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I'm trying to utilize mergesort + divide & conquer by taking a user's input of random words. I'm taking the users input and dividing the words given into two arrays:

import math

inputted_sentence = input("Enter your sentence here: \n")
separated_inputs = [word.lower() for word in inputted_sentence.split()]
inputs_length = int(len(separated_inputs))


#separate the arrays
array_one = (separated_inputs[0:math.floor(int(inputs_length/2))])
array_two = (separated_inputs[math.floor(int(inputs_length/2)):inputs_length])


#grab length of the array
length_array_one = len(array_one)
length_array_two = len(array_two)

after that, I'm sorting them (alphabetical order)

#first array being sorted and stored

for a in range(length_array_one-1):
    for b in range(length_array_one-a-1):
        if array_one[b] > array_one[b+1]:
            array_one[b], array_one[b+1] = array_one[b+1], array_one[b]

sorted_array_one = []

for words in array_one:
    sorted_array_one.append(words)


#second array being sorted and stored

for a in range(length_array_two-1):
    for b in range(length_array_two-a-1):
        if array_two[b] > array_two[b+1]:
            array_two[b], array_two[b+1] = array_two[b+1], array_two[b]

sorted_array_two = []

for words in array_two:
    sorted_array_two.append(words)

This image shows the two arrays: https://i.stack.imgur.com/9ZrHb.png

Now I need to compare blue to aaple, see it's less, compare blue to apple, see its less, blue to cat, see it is greater and it takes index[2] in the final array.

after that, rabbit compares with cat, its less, dog, it's less, takes the array spot after dog.

Edit: my version one (below) does this but this doesn't utilize the sorted arrays as it just sorts the words all over again.

unsorted_final = sorted_array_one + sorted_array_two
 
 
length_unsorted_final = len(unsorted_final)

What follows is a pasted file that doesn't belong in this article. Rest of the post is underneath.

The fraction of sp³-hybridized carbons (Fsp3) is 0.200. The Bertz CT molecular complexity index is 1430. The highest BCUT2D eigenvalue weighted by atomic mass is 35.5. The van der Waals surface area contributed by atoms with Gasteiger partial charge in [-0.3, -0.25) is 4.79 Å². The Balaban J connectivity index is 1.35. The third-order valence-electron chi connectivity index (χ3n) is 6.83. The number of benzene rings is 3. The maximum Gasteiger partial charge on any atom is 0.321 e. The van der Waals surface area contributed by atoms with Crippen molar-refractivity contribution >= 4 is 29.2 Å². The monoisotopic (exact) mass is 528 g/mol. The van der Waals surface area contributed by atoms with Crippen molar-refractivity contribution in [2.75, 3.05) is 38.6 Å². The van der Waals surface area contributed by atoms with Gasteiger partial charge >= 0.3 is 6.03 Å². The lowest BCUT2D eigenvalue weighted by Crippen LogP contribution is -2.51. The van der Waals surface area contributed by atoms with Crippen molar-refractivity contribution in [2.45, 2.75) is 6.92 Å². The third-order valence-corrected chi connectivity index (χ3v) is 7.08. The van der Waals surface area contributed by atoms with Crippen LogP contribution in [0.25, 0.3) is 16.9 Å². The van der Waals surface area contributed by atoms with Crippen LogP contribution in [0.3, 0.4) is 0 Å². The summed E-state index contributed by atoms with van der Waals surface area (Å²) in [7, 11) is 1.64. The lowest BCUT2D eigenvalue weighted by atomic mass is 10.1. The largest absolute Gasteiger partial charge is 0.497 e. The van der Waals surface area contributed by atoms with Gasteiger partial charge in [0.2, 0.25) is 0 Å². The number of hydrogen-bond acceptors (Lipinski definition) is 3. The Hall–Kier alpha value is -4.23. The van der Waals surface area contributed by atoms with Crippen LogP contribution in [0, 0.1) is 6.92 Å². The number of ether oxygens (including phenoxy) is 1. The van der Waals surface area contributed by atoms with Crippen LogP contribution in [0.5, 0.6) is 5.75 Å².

sorted_array_final = []
 
#Final array sorted and stored
 
for a in range(length_unsorted_final-1):
    for b in range(length_unsorted_final-a-1):
        if unsorted_final[b] > unsorted_final[b+1]:
            unsorted_final[b], unsorted_final[b+1] = unsorted_final[b+1], unsorted_final[b]
 
 
for words in unsorted_final:
    sorted_array_final.append(words)
 
print(sorted_array_final)
3
  • 1
    I'm not sure I follow this... If you are already able to sort the 2 arrays individually, then all you need to do is run a final merge step to combine them. That is pretty much how merge sort works.
    – Z4-tier
    Jun 6 at 21:27
  • yes, my version one does this: pastebin.com/vnh2brzw but this is not allowed. Jun 6 at 21:34
  • added it, thank you for the comment! Jun 6 at 21:42
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Merge sort uses a helper algorithm called "merge", which works by taking 2 sorted arrays, M and N, and combining them into a new array S that is also sorted. It does this by taking advantage of a simple invariant: given these 2 sorted input arrays, the smallest element in their union will always be either m = M[0] or n = N[0], and this remains true even after repeatedly removing the smaller of either m or n. If m <= n then we can do S.append(M.pop(0)), removing m from M UNION N and adding it to the end of S, and the invariant will still be true. We can keep doing this until both input lists are empty, leaving S = M UNION N and S is sorted.

you can implement that in Python like this:

def merge(left, right):
    result = []
    while left or right:
        if left and right:
            if left[0] <= right[0]:
                result.append(left.pop(0))
            else:
                result.append(right.pop(0))
        elif left:
            result.extend(left)
            break
        else:
            result.extend(right)
            break
    return result

Note that this is not quite MergeSort. This is actually just the merge step. To turn this into a fully working MergeSort, you need to implement the divide and conquer part. The most straightforward way of doing that is by taking the single input list and repeatedly splitting it in half, calling merge_sort on each half, then merging them:

def mergesort(A, depth=0):
    if (count := len(A)) > 1:
        left = mergesort(A[:count // 2], depth + 1)
        right = mergesort(A[count // 2:], depth + 1)
        print("{D}A: {A}\n{D}left: {L}\n{D}right: {R}".format(A=A, L=left, R=right, D="  " * depth))
        result = merge(left, right)
        print("{D}result: {S}".format(S=result, D="  " * depth))
        return result
    return A

(print statements and depth parameter added for demo purposes. This is not the most efficient way of implementing this, but I think it is the most illustrative.)

Hopefully you see how this works: since merge requires 2 sorted lists, we need to make sure to provide that. We do that by breaking the input down into smaller and smaller lists, until they only contain 1 element, which is trivially sorted. Then we proceed to build up longer and longer lists of sorted elements, until the whole input is done. I think the takeaway here is this: MergeSort is divide and conquer. Or, perhaps more accurately, MergeSort is the "divide" part, and the merge procedure is the "conquer".

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